Iteration 3 of GPT Knowledge Management

Our GPT-based voice input tool has undergone two iterations since its initial development. The original concept was a simple and fast input tool that allowed us to generate large amounts of text through voice input in a short time, such as typing about 300 Chinese characters per minute. The previous iteration mainly shifted the application scenario towards knowledge management, as we discovered its usefulness not only as an input tool, but also in processing and outputting knowledge. In order to support this change in application direction, we moved the user interface from a web app to a Telegram Bot. This brought many benefits, such as automatically having the concepts of sessions and users, individual chat histories, and the ability to easily record data. At the same time, we unexpectedly found that these records could serve as excellent training data for fine-tuning existing LLMs, achieving functionality similar to GPT-4.

However, after communicating with more users, we found that the application was still quite niche. Very few users truly liked it, and most people were not interested in such an application. This means that our thinking about this tool still has some limitations, as we have not truly considered the needs of the entire IT-related community. In order to maximize the impact of the GPT approach, my class representative and I had more discussions and interviewed some early users, conducting a more thorough analysis of the entire issue.

We believe that, from a more abstract level, the potential of this tool goes far beyond knowledge management. In knowledge management, it mainly does two things: first, like a point, it turns one idea into another, perhaps through voice recognition, GPT-4 reshaping, or subtle tone changes; second, it provides a concept of a line, connecting different points into a sequence to complete more complex operations. For example, fast input is a line with two points: first performing voice recognition, then invoking GPT for logical paraphrasing. This pattern can be applied to many other areas, where some users may only need to add punctuation and correct typos to the results of voice recognition, while others may need GPT-4 paraphrasing and structured summarization, outputting text in Markdown format. Some users may even require a networked structure, using GPT to complete highly complex tasks.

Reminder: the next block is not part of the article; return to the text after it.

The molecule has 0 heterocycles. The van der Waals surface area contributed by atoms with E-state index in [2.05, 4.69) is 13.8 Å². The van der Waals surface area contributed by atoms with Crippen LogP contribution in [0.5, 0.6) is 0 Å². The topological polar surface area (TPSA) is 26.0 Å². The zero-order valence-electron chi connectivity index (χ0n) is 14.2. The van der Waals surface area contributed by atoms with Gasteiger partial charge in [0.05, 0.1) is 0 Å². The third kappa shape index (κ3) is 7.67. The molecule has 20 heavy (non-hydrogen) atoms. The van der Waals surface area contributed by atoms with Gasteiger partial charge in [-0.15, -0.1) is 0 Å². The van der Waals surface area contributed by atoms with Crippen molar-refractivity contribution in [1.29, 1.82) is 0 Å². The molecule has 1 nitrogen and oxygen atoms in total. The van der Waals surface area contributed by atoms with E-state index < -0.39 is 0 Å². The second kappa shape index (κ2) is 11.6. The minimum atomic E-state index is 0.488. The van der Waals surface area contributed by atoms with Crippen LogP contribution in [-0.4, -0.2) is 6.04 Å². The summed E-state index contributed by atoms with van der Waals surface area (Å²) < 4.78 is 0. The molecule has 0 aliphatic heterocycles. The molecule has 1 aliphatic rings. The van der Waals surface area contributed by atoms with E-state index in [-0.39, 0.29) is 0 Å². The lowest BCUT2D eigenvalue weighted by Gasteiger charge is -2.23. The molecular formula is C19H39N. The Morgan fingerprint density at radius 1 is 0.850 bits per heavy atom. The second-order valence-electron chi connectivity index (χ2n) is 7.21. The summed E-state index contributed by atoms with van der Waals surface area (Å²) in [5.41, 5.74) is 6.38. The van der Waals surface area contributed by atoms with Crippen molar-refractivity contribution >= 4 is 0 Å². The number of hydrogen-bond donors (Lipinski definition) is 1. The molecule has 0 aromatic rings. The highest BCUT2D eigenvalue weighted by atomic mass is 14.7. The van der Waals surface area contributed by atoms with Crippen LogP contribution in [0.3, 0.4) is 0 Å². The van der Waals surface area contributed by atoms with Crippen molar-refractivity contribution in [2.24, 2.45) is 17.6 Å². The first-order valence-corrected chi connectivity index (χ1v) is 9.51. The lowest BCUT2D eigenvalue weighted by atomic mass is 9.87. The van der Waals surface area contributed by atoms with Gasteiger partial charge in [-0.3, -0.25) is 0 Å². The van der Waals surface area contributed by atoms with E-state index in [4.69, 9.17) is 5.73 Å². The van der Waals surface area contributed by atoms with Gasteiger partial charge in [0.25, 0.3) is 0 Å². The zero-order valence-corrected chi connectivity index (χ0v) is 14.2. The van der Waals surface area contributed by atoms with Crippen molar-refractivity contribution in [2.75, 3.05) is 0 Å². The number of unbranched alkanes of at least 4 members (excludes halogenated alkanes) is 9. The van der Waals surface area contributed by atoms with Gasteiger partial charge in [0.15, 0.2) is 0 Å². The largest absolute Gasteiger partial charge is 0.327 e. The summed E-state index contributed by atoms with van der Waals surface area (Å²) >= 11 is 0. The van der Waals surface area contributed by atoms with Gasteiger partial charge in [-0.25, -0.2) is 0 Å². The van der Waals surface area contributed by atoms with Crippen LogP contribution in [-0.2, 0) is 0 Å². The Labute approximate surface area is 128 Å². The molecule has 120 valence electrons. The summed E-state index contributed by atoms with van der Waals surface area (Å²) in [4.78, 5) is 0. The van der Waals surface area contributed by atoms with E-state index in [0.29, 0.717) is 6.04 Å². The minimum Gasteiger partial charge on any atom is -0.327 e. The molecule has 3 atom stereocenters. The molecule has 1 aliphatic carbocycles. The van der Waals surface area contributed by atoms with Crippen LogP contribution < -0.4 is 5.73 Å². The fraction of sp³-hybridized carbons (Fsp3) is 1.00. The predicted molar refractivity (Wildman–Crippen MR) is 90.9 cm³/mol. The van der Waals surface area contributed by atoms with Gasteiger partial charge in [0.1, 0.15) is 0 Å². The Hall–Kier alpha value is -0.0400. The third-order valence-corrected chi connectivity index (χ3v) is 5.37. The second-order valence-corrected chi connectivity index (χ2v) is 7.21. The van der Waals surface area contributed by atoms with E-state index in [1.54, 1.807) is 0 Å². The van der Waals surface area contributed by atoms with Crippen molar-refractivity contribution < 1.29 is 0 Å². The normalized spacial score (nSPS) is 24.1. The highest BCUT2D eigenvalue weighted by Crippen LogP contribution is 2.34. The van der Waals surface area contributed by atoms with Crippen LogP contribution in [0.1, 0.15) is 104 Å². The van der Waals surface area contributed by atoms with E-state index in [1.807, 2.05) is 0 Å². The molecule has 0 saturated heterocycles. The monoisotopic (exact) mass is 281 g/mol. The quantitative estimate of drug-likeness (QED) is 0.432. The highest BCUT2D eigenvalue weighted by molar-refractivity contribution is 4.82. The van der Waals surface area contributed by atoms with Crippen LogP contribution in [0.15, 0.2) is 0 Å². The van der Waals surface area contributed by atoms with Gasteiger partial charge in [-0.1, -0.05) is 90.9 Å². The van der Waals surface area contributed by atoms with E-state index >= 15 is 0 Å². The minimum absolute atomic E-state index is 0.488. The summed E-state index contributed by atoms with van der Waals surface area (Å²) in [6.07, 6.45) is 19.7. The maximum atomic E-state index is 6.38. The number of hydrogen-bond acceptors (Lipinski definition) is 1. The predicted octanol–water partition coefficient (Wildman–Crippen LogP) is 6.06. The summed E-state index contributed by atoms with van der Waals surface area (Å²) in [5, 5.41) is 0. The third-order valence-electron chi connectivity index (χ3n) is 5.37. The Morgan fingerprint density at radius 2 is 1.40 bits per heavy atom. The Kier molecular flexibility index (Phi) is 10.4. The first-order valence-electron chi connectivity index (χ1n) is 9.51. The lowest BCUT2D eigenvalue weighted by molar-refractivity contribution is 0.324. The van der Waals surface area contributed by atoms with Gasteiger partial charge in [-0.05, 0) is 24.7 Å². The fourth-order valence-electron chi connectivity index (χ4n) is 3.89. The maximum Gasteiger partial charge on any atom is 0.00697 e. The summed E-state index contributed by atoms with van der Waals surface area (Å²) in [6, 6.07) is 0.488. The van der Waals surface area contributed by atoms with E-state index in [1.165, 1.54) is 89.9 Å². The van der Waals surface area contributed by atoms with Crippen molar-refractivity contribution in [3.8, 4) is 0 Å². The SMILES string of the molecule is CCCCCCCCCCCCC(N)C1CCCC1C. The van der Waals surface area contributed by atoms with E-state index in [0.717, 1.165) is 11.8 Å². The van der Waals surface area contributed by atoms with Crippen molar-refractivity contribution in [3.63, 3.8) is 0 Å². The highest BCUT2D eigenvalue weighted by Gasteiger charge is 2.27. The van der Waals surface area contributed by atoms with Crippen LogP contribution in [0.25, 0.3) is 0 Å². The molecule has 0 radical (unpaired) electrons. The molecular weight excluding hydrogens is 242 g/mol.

Therefore, our value may not only be in providing voice recognition and GPT paraphrasing as two specific points, but in providing a platform that helps users build systems composed of points and lines. This concept is a product of deep discussion and high abstraction, and may be difficult to understand. From a more practical application perspective, many times in real life, GPT's capabilities are not smart enough to complete tasks end-to-end, requiring us to guide it step by step. For example, when writing an article, we may need to first give GPT an outline composed of keywords, let it expand into a short paragraph, then edit it and dictate it back to GPT for further polishing, and finally change the text style to make it more conducive to dissemination. Therefore, using GPT to complete relatively complex tasks requires us to guide it gradually. More specifically, the core difficulties lie in two aspects. On one hand, we need to understand the model's capabilities and limitations, and then properly decompose the complex task. On the other hand, we need to carry out some engineering practices according to the task decomposition, such as writing prompts for each step and using the results of the first step as input for the second step.